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37 Cards in this Set

  • Front
  • Back
the protein shell that encloses the viral genome
a membrane that cloaks the capsid and encloses a viral genome
viral envelope
bacterial viruses
bacteriophages or phages
the limited range of host cells that each virus can infect and parasitize
host range
a phage reproductive cycle that results in death of the host cell
lytic cycle
a phage that reproduces only by a lytic cycle
virulent phage
replicates the phage genome without destroying the host
lysogenic cycle
phages that are able to use both modes of reproducing within a bacterium
temperate phage
the lambda DNA molecule is incorporated by genetic recombination (crossing over) into a specific site on the host cell's chromosome
RNA viruses with the most complicated reproductive cycles
transcribes DNA from an RNA template
reverse transcriptase
integrated viral DNA
virus that causes AIDS (Aquired Immunodeficiency Syndrome)
HIV(Human Immunodeficiency Virus)
stimulate the immune system to mount defenses against the actual pathogen
tiny molecules of naked circular RNA that infect plants
infectious proteins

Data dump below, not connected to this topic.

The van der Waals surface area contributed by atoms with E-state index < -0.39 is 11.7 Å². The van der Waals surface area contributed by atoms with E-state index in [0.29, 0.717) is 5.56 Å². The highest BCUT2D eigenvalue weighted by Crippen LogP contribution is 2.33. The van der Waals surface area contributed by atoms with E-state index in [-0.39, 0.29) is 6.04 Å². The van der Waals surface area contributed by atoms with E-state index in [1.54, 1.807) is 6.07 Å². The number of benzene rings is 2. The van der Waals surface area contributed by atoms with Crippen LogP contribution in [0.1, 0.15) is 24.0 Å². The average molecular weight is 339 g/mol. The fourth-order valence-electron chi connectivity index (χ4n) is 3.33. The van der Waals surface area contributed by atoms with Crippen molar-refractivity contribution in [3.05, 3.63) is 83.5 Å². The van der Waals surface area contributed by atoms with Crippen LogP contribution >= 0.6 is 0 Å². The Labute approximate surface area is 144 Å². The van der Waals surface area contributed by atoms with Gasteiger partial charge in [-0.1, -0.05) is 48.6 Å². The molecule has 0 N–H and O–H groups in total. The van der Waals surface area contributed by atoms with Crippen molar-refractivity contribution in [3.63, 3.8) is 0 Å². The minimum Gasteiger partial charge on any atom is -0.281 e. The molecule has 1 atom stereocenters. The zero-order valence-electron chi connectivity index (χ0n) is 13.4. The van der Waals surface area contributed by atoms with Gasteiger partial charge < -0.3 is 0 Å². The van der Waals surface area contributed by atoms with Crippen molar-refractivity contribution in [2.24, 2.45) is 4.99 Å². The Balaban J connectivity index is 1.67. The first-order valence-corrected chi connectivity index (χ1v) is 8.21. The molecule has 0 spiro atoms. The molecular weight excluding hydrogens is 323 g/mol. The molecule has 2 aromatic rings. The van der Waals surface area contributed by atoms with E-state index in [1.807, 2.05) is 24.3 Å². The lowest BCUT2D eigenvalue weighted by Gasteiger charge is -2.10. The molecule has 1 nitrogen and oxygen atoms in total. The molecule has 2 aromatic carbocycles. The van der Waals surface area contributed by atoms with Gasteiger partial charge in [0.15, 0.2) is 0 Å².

a dense region of DNA that is not bounded by a membrane like the nucleus of a eukaryotic cell
the alterations of a bacterial cell's genotype by the uptake of naked, foreign DNA from the surrounding environment
phages carry bacterial genes from one host cell to another
the phage transfers bacterial genes at random
generalized transduction
transfers genes near the prophage site on the bacterial chromosome
specialized transduction
the direct transfer of genetic material between two bacterial cells that are temporarily joined
the ability to form sex pili and donate DNA during conjugation results from the presence of this special peice of DNA
F factor (F for fertility)
a small, circular, self-replicating DNA molecule separate from the bacterial chromosome
can exist either as a plasmid or as part of the bacterial chromosome
the plasmid form of the F factor
F plasmid
the genes conferring resistance are carried by these plasmids
R plasmids (R for resistance)
a piece of DNA that can move from one location to another in a cell's genome
the simplest bacterial transposons
insertion sequences
a sequence of nucleotides near the start of an operon to which an active repressor can attach
the entire stretch of DNA required for enzyme production for the tryptophan pathway
the operon can be switched off by this protein
the repressor is the product of this gene
regulatory gene
a small molecule that cooperates with a repressor protein to switch an operon off.
inactivates the repressor
accumulates when glucose is scarce
cyclic AMP (cAMP)
a regulatory protein that activates transcription
cAMP receptor protein (CRP)